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Ukip mapped: Nigel Farage is most popular in areas where immigration is lowest

UKIP map
Ukip is most popular in the areas where immigration is lowest

On Monday, defence secretary Michael Fallon aired what he believed to be some of the public's concerns around immigration. 

Speaking on Sky News' Murnghan programme, Fallon said some towns on the east coast of England feel they are "under siege" and "swamped" by migrants.

That phrasing failed to impress Downing Street, which was quick to distance itself from the remarks. Even Ukip's migration spokesman called Fallon "excessive" and Tim Aker, head of Ukip's policy unit, said Fallon "should know better".

The minister was responding to Angela Merkel's dismissal of suggestions there could be a fundamental change to freedom of movement within the EU. David Cameron has said reforming free movement will be a "red line" in future negotiations on Britain's EU membership.

The Tories have also toughened up their rhetoric around immigration to counter the threat from Ukip.

While Fallon has said he "misspoke", it is undeniably the case voters have become ever-more concerned over migration, with numerous polls showing it to be one of the top two most important issues to the electorate.

Furthermore, British attitudes towards immigration are overwhelmingly negative, with 77 per cent of voters wanting cuts to immigration, and 56 per cent wanting it cut by a lot.

When people are asked why we should cut down on immigration, more than a third said there are "too many people in the country", or that the "country is not big enough - overcrowded".

Leaving aside the fact only 10 per cent of the UK's land mass is built on, and just five per cent is under concrete, is it true coastal towns in England, where Ukip is thriving, are overflowing with waves of migrant workers?

Far from legions of eastern Europeans working the piers, data from the Office for National Statistics shows England's coastal towns are some of the least diverse in the country.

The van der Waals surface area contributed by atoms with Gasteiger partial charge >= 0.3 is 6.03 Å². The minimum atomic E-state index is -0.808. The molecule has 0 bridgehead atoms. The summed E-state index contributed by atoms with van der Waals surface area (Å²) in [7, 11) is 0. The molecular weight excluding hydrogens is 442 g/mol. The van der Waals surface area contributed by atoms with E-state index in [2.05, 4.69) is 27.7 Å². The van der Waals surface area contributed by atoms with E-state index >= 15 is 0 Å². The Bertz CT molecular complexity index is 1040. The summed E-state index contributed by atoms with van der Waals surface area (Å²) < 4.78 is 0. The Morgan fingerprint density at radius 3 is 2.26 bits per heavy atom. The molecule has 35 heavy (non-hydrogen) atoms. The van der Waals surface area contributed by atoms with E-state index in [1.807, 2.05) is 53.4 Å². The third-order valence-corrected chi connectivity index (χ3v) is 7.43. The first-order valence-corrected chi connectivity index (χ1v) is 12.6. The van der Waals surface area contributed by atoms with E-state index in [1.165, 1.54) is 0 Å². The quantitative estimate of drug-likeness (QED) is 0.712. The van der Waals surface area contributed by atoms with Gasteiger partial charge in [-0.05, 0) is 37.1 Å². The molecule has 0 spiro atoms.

Maps made using ONS data for demographics and Electoral Commission data for UKIP’s performance in the May 2014 European parliament elections.

Ukip's first elected MP, Douglas Carswell, represents the coastal seat of Clacton, where residents with a non-British nationality make up between one and three per cent of the population.

The same is true in other areas where Ukip has surged, such as in Heywood and Middleton, where its share of the vote soared 36 percentage points, and Rochester and Strood, where Tory defector Mark Reckless is on the cusp of returning to Westminster as a Ukip MP.

NB: Differences in tone represent the differences in the population demographics.

The results are similar across England and Wales, with Ukip's key messages on Europe and immigration hitting hardest in the areas with the fewest immigrants. To explain this apparent paradox, we can turn to Oxford's Migration Observatory to provide some possible answers.

According to a report released in July analysing, among other things, people's attitudes towards different types of immigrants, those living in one's own neighbourhood were the most popular.

Even though most Brits view immigration as harmful, few believed this  to be true of migrants living in their community. Back in 2007 a poll for the Sun found just 15 per cent of people thought immigrants were causing problems in their area, and 69 per cent said they did not have a strong local impact.

Furthermore, the 2008-09 Citizenship survey found 85 per cent reported that in their local area people from a diverse range of backgrounds got along well.

In London, where immigration is most heavily concentrated, 54 per cent said immigrants were positive for the economy, against 28 per cent elsewhere in Britain. It is reasonable to suggest if an area is more diverse it is likely to be more accepting of immigration.

However, many economic myths still surround the immigration debate and could be influencing people's attitudes. A poll by Ipsos Mori found 31 per cent of people believed immigrants were a drain on public services. There is little evidence to support this claim, with some estimates showing immigrants contribute 35 per cent more in taxes than they take out in benefits.

Christian Dustmann and Tommaso Frattini, of the Centre for Research and Analysis of Migration, found European immigrants paid a staggering £2,610 more in taxes than they received in benefits each year between 2007 and 2011.

Ukip's ceaseless demands to cut down on immigration manifested itself in the policy of a 50,000 a year quota under an Australian-style points system at the party's conference in September. The announcement elicited a sharp response, with Simon Walker, director general of the Institute of Directors, commenting:

Even if Ukip were to succeed in pulling the UK out of Europe, and bar immigration from the continent entirely, it’s inconceivable this target would be achievable. Assuming it was possible, it would still be economic lunacy.

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